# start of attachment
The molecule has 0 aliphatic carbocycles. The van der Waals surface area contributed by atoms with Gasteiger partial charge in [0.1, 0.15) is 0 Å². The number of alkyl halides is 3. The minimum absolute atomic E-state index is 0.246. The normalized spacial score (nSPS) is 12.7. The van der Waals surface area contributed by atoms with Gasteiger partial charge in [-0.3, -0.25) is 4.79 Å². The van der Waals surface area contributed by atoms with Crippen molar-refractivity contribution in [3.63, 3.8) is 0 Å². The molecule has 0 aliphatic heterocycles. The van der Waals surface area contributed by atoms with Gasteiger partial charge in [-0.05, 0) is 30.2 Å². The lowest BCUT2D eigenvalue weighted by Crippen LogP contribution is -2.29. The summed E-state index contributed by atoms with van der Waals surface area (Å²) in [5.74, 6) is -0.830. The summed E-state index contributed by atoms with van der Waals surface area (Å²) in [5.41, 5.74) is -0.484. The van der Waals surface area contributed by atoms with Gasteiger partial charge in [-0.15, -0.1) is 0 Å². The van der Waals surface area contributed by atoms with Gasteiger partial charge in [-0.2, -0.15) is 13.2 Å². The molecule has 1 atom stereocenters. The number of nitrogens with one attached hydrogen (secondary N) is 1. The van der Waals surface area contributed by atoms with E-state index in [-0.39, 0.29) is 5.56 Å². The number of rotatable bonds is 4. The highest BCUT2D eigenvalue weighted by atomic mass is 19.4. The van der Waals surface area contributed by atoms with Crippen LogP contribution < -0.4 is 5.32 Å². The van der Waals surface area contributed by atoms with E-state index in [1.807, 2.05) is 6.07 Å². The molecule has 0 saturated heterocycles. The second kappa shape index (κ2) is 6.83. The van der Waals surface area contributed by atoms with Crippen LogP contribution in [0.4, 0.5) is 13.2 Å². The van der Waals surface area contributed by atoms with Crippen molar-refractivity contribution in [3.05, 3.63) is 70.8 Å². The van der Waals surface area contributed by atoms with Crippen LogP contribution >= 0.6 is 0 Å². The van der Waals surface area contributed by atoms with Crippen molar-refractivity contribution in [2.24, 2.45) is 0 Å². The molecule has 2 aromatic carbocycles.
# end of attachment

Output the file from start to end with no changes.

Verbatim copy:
The molecule has 0 aliphatic carbocycles. The van der Waals surface area contributed by atoms with Gasteiger partial charge in [0.1, 0.15) is 0 Å². The number of alkyl halides is 3. The minimum absolute atomic E-state index is 0.246. The normalized spacial score (nSPS) is 12.7. The van der Waals surface area contributed by atoms with Gasteiger partial charge in [-0.3, -0.25) is 4.79 Å². The van der Waals surface area contributed by atoms with Crippen molar-refractivity contribution in [3.63, 3.8) is 0 Å². The molecule has 0 aliphatic heterocycles. The van der Waals surface area contributed by atoms with Gasteiger partial charge in [-0.05, 0) is 30.2 Å². The lowest BCUT2D eigenvalue weighted by Crippen LogP contribution is -2.29. The summed E-state index contributed by atoms with van der Waals surface area (Å²) in [5.74, 6) is -0.830. The summed E-state index contributed by atoms with van der Waals surface area (Å²) in [5.41, 5.74) is -0.484. The van der Waals surface area contributed by atoms with Gasteiger partial charge in [-0.15, -0.1) is 0 Å². The van der Waals surface area contributed by atoms with Gasteiger partial charge in [-0.2, -0.15) is 13.2 Å². The molecule has 1 atom stereocenters. The number of nitrogens with one attached hydrogen (secondary N) is 1. The van der Waals surface area contributed by atoms with E-state index in [-0.39, 0.29) is 5.56 Å². The number of rotatable bonds is 4. The highest BCUT2D eigenvalue weighted by atomic mass is 19.4. The van der Waals surface area contributed by atoms with Crippen LogP contribution < -0.4 is 5.32 Å². The van der Waals surface area contributed by atoms with E-state index in [1.807, 2.05) is 6.07 Å². The molecule has 0 saturated heterocycles. The second kappa shape index (κ2) is 6.83. The van der Waals surface area contributed by atoms with Crippen LogP contribution in [0.4, 0.5) is 13.2 Å². The van der Waals surface area contributed by atoms with Crippen molar-refractivity contribution in [3.05, 3.63) is 70.8 Å². The van der Waals surface area contributed by atoms with Crippen LogP contribution >= 0.6 is 0 Å². The van der Waals surface area contributed by atoms with Crippen molar-refractivity contribution in [2.24, 2.45) is 0 Å². The molecule has 2 aromatic carbocycles.